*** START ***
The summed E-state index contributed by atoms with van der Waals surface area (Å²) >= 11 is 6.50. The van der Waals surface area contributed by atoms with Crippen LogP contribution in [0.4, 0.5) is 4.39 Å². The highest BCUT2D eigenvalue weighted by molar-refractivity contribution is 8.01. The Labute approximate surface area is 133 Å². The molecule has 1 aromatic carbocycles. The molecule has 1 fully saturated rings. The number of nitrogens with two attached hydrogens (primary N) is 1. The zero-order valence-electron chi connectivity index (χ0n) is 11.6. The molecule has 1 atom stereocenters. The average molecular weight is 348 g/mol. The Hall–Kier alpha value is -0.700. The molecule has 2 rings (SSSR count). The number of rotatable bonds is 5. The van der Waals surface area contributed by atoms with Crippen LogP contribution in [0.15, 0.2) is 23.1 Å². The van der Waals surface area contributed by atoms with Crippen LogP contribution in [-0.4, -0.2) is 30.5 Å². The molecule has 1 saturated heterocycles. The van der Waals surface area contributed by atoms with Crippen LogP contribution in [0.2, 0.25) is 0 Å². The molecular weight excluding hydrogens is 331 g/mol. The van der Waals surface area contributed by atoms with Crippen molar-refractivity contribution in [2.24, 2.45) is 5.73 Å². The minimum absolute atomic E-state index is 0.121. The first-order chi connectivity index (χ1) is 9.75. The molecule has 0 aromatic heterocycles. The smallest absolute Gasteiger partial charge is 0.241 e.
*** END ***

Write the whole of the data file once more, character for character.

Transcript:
The summed E-state index contributed by atoms with van der Waals surface area (Å²) >= 11 is 6.50. The van der Waals surface area contributed by atoms with Crippen LogP contribution in [0.4, 0.5) is 4.39 Å². The highest BCUT2D eigenvalue weighted by molar-refractivity contribution is 8.01. The Labute approximate surface area is 133 Å². The molecule has 1 aromatic carbocycles. The molecule has 1 fully saturated rings. The number of nitrogens with two attached hydrogens (primary N) is 1. The zero-order valence-electron chi connectivity index (χ0n) is 11.6. The molecule has 1 atom stereocenters. The average molecular weight is 348 g/mol. The Hall–Kier alpha value is -0.700. The molecule has 2 rings (SSSR count). The number of rotatable bonds is 5. The van der Waals surface area contributed by atoms with Crippen LogP contribution in [0.15, 0.2) is 23.1 Å². The van der Waals surface area contributed by atoms with Crippen LogP contribution in [-0.4, -0.2) is 30.5 Å². The molecule has 1 saturated heterocycles. The van der Waals surface area contributed by atoms with Crippen LogP contribution in [0.2, 0.25) is 0 Å². The molecular weight excluding hydrogens is 331 g/mol. The van der Waals surface area contributed by atoms with Crippen molar-refractivity contribution in [2.24, 2.45) is 5.73 Å². The minimum absolute atomic E-state index is 0.121. The first-order chi connectivity index (χ1) is 9.75. The molecule has 0 aromatic heterocycles. The smallest absolute Gasteiger partial charge is 0.241 e.